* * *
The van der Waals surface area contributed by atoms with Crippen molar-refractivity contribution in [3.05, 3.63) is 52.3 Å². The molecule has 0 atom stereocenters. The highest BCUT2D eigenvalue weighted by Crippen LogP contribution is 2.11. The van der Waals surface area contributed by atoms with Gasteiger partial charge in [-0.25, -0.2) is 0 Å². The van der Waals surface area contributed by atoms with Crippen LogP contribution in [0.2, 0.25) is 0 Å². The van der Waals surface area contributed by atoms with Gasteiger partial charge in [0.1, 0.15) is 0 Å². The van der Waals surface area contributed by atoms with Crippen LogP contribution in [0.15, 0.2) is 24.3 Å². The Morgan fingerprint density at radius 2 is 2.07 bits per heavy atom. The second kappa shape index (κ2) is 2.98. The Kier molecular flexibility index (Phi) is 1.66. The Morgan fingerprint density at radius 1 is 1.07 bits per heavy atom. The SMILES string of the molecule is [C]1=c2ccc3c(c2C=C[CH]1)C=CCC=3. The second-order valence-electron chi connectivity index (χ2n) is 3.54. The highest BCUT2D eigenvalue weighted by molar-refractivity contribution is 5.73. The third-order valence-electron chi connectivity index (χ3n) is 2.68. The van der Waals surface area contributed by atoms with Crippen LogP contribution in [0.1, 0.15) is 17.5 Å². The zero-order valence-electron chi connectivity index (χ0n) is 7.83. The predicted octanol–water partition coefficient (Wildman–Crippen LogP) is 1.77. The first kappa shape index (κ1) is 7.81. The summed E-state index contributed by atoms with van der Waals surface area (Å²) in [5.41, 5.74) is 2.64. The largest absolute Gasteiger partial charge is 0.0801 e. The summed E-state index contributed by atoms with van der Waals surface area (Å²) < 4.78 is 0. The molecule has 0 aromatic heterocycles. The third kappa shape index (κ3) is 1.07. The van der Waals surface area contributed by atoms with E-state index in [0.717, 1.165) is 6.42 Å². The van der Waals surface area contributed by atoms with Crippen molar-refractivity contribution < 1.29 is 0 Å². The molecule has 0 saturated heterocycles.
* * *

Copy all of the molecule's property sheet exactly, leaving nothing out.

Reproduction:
The van der Waals surface area contributed by atoms with Crippen molar-refractivity contribution in [3.05, 3.63) is 52.3 Å². The molecule has 0 atom stereocenters. The highest BCUT2D eigenvalue weighted by Crippen LogP contribution is 2.11. The van der Waals surface area contributed by atoms with Gasteiger partial charge in [-0.25, -0.2) is 0 Å². The van der Waals surface area contributed by atoms with Crippen LogP contribution in [0.2, 0.25) is 0 Å². The van der Waals surface area contributed by atoms with Gasteiger partial charge in [0.1, 0.15) is 0 Å². The van der Waals surface area contributed by atoms with Crippen LogP contribution in [0.15, 0.2) is 24.3 Å². The Morgan fingerprint density at radius 2 is 2.07 bits per heavy atom. The second kappa shape index (κ2) is 2.98. The Kier molecular flexibility index (Phi) is 1.66. The Morgan fingerprint density at radius 1 is 1.07 bits per heavy atom. The SMILES string of the molecule is [C]1=c2ccc3c(c2C=C[CH]1)C=CCC=3. The second-order valence-electron chi connectivity index (χ2n) is 3.54. The highest BCUT2D eigenvalue weighted by molar-refractivity contribution is 5.73. The third-order valence-electron chi connectivity index (χ3n) is 2.68. The van der Waals surface area contributed by atoms with Crippen LogP contribution in [0.1, 0.15) is 17.5 Å². The zero-order valence-electron chi connectivity index (χ0n) is 7.83. The predicted octanol–water partition coefficient (Wildman–Crippen LogP) is 1.77. The first kappa shape index (κ1) is 7.81. The summed E-state index contributed by atoms with van der Waals surface area (Å²) in [5.41, 5.74) is 2.64. The largest absolute Gasteiger partial charge is 0.0801 e. The summed E-state index contributed by atoms with van der Waals surface area (Å²) < 4.78 is 0. The molecule has 0 aromatic heterocycles. The third kappa shape index (κ3) is 1.07. The van der Waals surface area contributed by atoms with E-state index in [0.717, 1.165) is 6.42 Å². The van der Waals surface area contributed by atoms with Crippen molar-refractivity contribution < 1.29 is 0 Å². The molecule has 0 saturated heterocycles.